The price of American diplomacy in Cuba

Michael J. Totten in World Affairs Journal:

The Price of American Diplomacy in Cuba

http://www.worldaffairsjournal.org/sites/default/files/styles/full_view/public/Fidel%20Castro.jpg

If you watched the American Embassy’s reopening ceremony in Cuba on television, or saw some of the photographs, you may have noticed dozens of bare flagpoles in the background.

There’s a story behind that.

After the US and Cuba dissolved relations during the Cold War, the former American Embassy building became the US Interests Section.

Not a lot went on in that building since our two nations didn’t have normal relations, but even mutually hostile governments have to talk to each other once in a while, especially if they’re neighbors, so the US posted diplomatic staff there.

And in 2006, they created a gigantic electronic billboard in the windows of the building to broadcast messages to the Cuban population outside. They quoted some terrific people.

“I have a dream that one day this nation will rise up” – Martin Luther King, Jr.

“No man is good enough to govern another man without that other’s consent” – Abraham Lincoln

“Communism doesn’t work because people like to own stuff.” – Frank Zappa

“Everyone has the right to leave any country, including his own, and to return to his country.”—Universal Declaration on Human Rights

According to the Wall Street Journal, the billboard even pointed out that Forbes listed Fidel Castro as the seventh-richest head of state in the world. The guy is worth 900 million dollars while the wages of his miserable subjects are capped at twenty dollars a month.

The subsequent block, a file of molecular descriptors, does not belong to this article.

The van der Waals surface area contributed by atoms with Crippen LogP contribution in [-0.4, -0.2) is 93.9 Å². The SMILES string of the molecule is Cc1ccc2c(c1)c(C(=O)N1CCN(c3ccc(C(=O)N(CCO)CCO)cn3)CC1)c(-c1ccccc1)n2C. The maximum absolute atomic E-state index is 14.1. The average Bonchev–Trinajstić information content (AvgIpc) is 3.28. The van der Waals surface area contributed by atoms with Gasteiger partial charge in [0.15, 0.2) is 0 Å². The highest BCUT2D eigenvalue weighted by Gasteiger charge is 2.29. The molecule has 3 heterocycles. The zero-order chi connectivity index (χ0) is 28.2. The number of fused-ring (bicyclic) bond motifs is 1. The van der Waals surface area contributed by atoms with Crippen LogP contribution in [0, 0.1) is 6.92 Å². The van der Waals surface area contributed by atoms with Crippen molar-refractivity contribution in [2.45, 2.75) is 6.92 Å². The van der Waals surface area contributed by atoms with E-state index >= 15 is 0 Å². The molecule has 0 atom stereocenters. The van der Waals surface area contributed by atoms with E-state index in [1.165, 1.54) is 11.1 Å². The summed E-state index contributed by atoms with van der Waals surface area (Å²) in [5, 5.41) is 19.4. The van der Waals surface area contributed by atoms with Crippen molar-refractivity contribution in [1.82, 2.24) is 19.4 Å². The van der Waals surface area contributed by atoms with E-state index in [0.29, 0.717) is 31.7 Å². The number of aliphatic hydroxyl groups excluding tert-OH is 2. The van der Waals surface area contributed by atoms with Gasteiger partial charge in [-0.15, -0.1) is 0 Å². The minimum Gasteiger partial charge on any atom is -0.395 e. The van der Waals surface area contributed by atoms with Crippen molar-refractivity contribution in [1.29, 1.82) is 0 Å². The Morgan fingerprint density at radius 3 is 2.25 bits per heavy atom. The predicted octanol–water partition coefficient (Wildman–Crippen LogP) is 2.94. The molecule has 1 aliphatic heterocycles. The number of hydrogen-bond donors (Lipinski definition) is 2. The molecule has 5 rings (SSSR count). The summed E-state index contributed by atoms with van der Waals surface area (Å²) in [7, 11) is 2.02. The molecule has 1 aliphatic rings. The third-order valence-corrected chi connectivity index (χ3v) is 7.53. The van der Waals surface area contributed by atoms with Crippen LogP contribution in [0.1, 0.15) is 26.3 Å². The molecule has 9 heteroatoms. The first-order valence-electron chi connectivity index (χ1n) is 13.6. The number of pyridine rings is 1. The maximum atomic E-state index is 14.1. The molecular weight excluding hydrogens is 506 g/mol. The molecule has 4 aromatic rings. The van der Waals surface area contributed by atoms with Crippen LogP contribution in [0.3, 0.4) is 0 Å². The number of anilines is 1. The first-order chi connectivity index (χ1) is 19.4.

You can imagine how well that went over down there. The whole thing enraged Castro. Remember, he and his brother Raul own all the newspapers in Cuba. You can’t buy the New York Times, the Wall Street Journal, or The Economist down there. Google News doesn’t exist either because private Internet access is outlawed.

If you want to read something, you’re stuck with the Granma, the Communist Party daily, or Rebel Youth, the magazine written by the elderly walking dead for the island’s young people who’ll go to prison if they rebel or even complain.

So yeah, Castro hated that billboard at what’s now the American Embassy. How dare the United States quote Martin Luther King and Abraham Lincoln. So he erected 138 black flags in front of the building so the people of Cuba couldn’t see it.

In 2009, Barack Obama pulled the plug on it.

Let’s get one thing out of the way here. Barack Obama is not best friends forever with Fidel Castro. He does not prefer a tyrannical regime to Martin Luther King and Abraham Lincoln. He pulled the plug because he wanted to improve relations with Cuba, and that billboard got in the way.

Fine. But it creates a bit of a quandary, doesn’t it? How does it look from the Cuban street if the United States government is all chummy with the government that kicks them in the ass every day?

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1 thought on “The price of American diplomacy in Cuba”

  1. Obama’s been working on “normalization” practically since he first took office. Well, it certainly fits, doesn’t it? Can’t pull off something like that overnight. The writing on the wall never bothered the Cubanoids, of course. Still doesn’t, evidently. Having no country is bad enough, but having no dignity, either, is REALLY scraping bottom.

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